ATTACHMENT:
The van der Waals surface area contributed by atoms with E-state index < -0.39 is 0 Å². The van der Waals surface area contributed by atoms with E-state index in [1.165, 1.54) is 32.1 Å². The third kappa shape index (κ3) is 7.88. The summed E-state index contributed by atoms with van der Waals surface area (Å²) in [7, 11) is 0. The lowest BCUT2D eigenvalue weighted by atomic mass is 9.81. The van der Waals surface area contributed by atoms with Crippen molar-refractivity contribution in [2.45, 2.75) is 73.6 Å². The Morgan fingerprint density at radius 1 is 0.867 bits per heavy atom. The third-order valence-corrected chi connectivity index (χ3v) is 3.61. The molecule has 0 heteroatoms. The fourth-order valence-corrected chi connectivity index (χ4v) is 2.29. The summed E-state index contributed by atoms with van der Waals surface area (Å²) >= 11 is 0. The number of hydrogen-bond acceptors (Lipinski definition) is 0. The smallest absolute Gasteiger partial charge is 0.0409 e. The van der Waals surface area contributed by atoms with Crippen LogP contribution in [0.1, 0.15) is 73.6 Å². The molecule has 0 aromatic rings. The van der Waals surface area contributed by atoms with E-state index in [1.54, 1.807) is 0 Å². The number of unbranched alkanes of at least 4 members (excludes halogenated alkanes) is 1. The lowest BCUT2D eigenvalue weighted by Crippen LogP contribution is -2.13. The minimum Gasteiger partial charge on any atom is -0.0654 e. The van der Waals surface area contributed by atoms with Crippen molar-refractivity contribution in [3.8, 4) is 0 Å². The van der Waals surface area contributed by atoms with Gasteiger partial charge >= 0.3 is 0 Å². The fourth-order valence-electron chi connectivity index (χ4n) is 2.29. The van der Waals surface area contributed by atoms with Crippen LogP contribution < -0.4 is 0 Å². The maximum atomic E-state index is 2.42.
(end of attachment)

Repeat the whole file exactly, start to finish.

The van der Waals surface area contributed by atoms with E-state index < -0.39 is 0 Å². The van der Waals surface area contributed by atoms with E-state index in [1.165, 1.54) is 32.1 Å². The third kappa shape index (κ3) is 7.88. The summed E-state index contributed by atoms with van der Waals surface area (Å²) in [7, 11) is 0. The lowest BCUT2D eigenvalue weighted by atomic mass is 9.81. The van der Waals surface area contributed by atoms with Crippen molar-refractivity contribution in [2.45, 2.75) is 73.6 Å². The Morgan fingerprint density at radius 1 is 0.867 bits per heavy atom. The third-order valence-corrected chi connectivity index (χ3v) is 3.61. The molecule has 0 heteroatoms. The fourth-order valence-corrected chi connectivity index (χ4v) is 2.29. The summed E-state index contributed by atoms with van der Waals surface area (Å²) >= 11 is 0. The number of hydrogen-bond acceptors (Lipinski definition) is 0. The smallest absolute Gasteiger partial charge is 0.0409 e. The van der Waals surface area contributed by atoms with Crippen LogP contribution in [0.1, 0.15) is 73.6 Å². The molecule has 0 aromatic rings. The van der Waals surface area contributed by atoms with E-state index in [1.54, 1.807) is 0 Å². The number of unbranched alkanes of at least 4 members (excludes halogenated alkanes) is 1. The lowest BCUT2D eigenvalue weighted by Crippen LogP contribution is -2.13. The minimum Gasteiger partial charge on any atom is -0.0654 e. The van der Waals surface area contributed by atoms with Crippen molar-refractivity contribution in [3.8, 4) is 0 Å². The van der Waals surface area contributed by atoms with Gasteiger partial charge >= 0.3 is 0 Å². The fourth-order valence-electron chi connectivity index (χ4n) is 2.29. The van der Waals surface area contributed by atoms with Crippen LogP contribution < -0.4 is 0 Å². The maximum atomic E-state index is 2.42.